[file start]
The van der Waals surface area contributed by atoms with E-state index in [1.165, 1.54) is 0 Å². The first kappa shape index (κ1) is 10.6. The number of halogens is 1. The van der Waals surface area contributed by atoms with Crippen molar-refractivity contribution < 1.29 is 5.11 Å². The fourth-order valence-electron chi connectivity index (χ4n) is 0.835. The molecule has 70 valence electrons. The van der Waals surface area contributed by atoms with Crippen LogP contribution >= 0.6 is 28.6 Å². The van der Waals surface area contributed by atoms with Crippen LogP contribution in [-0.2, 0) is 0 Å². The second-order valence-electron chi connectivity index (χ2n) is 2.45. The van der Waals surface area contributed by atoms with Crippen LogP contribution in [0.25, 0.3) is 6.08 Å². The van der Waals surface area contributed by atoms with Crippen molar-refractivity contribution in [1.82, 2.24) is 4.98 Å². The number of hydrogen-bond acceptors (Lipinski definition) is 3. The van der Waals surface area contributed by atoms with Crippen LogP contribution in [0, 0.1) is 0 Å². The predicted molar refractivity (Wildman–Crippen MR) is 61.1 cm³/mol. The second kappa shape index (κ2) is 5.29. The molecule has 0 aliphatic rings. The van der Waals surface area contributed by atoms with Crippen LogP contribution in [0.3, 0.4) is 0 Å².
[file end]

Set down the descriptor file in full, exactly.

The van der Waals surface area contributed by atoms with E-state index in [1.165, 1.54) is 0 Å². The first kappa shape index (κ1) is 10.6. The number of halogens is 1. The van der Waals surface area contributed by atoms with Crippen molar-refractivity contribution < 1.29 is 5.11 Å². The fourth-order valence-electron chi connectivity index (χ4n) is 0.835. The molecule has 70 valence electrons. The van der Waals surface area contributed by atoms with Crippen LogP contribution >= 0.6 is 28.6 Å². The van der Waals surface area contributed by atoms with Crippen LogP contribution in [-0.2, 0) is 0 Å². The second-order valence-electron chi connectivity index (χ2n) is 2.45. The van der Waals surface area contributed by atoms with Crippen LogP contribution in [0.25, 0.3) is 6.08 Å². The van der Waals surface area contributed by atoms with Crippen molar-refractivity contribution in [1.82, 2.24) is 4.98 Å². The number of hydrogen-bond acceptors (Lipinski definition) is 3. The van der Waals surface area contributed by atoms with Crippen LogP contribution in [0, 0.1) is 0 Å². The predicted molar refractivity (Wildman–Crippen MR) is 61.1 cm³/mol. The second kappa shape index (κ2) is 5.29. The molecule has 0 aliphatic rings. The van der Waals surface area contributed by atoms with Crippen LogP contribution in [0.3, 0.4) is 0 Å².